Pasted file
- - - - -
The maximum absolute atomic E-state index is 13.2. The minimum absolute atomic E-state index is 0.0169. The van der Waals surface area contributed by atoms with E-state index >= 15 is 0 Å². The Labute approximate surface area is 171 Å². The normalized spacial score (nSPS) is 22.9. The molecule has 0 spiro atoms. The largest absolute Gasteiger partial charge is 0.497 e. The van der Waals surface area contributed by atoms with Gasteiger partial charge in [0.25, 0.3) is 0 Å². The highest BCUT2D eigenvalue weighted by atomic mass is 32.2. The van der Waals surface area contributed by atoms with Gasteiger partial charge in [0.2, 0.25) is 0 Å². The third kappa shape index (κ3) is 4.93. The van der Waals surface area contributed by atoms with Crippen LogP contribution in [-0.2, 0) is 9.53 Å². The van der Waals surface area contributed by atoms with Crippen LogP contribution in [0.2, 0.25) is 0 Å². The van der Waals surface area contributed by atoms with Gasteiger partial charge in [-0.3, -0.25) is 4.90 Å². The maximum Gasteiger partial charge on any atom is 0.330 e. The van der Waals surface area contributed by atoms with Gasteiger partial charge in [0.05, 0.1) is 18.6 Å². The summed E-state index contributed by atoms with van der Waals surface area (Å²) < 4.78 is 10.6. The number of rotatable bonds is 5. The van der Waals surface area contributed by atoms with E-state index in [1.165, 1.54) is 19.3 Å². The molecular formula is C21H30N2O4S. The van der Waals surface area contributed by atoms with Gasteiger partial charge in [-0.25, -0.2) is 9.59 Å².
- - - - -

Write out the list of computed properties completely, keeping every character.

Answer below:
The maximum absolute atomic E-state index is 13.2. The minimum absolute atomic E-state index is 0.0169. The van der Waals surface area contributed by atoms with E-state index >= 15 is 0 Å². The Labute approximate surface area is 171 Å². The normalized spacial score (nSPS) is 22.9. The molecule has 0 spiro atoms. The largest absolute Gasteiger partial charge is 0.497 e. The van der Waals surface area contributed by atoms with Gasteiger partial charge in [0.25, 0.3) is 0 Å². The highest BCUT2D eigenvalue weighted by atomic mass is 32.2. The van der Waals surface area contributed by atoms with Gasteiger partial charge in [0.2, 0.25) is 0 Å². The third kappa shape index (κ3) is 4.93. The van der Waals surface area contributed by atoms with Crippen LogP contribution in [-0.2, 0) is 9.53 Å². The van der Waals surface area contributed by atoms with Crippen LogP contribution in [0.2, 0.25) is 0 Å². The van der Waals surface area contributed by atoms with Gasteiger partial charge in [-0.3, -0.25) is 4.90 Å². The maximum Gasteiger partial charge on any atom is 0.330 e. The van der Waals surface area contributed by atoms with Gasteiger partial charge in [0.05, 0.1) is 18.6 Å². The summed E-state index contributed by atoms with van der Waals surface area (Å²) < 4.78 is 10.6. The number of rotatable bonds is 5. The van der Waals surface area contributed by atoms with E-state index in [1.165, 1.54) is 19.3 Å². The molecular formula is C21H30N2O4S. The van der Waals surface area contributed by atoms with Gasteiger partial charge in [-0.25, -0.2) is 9.59 Å².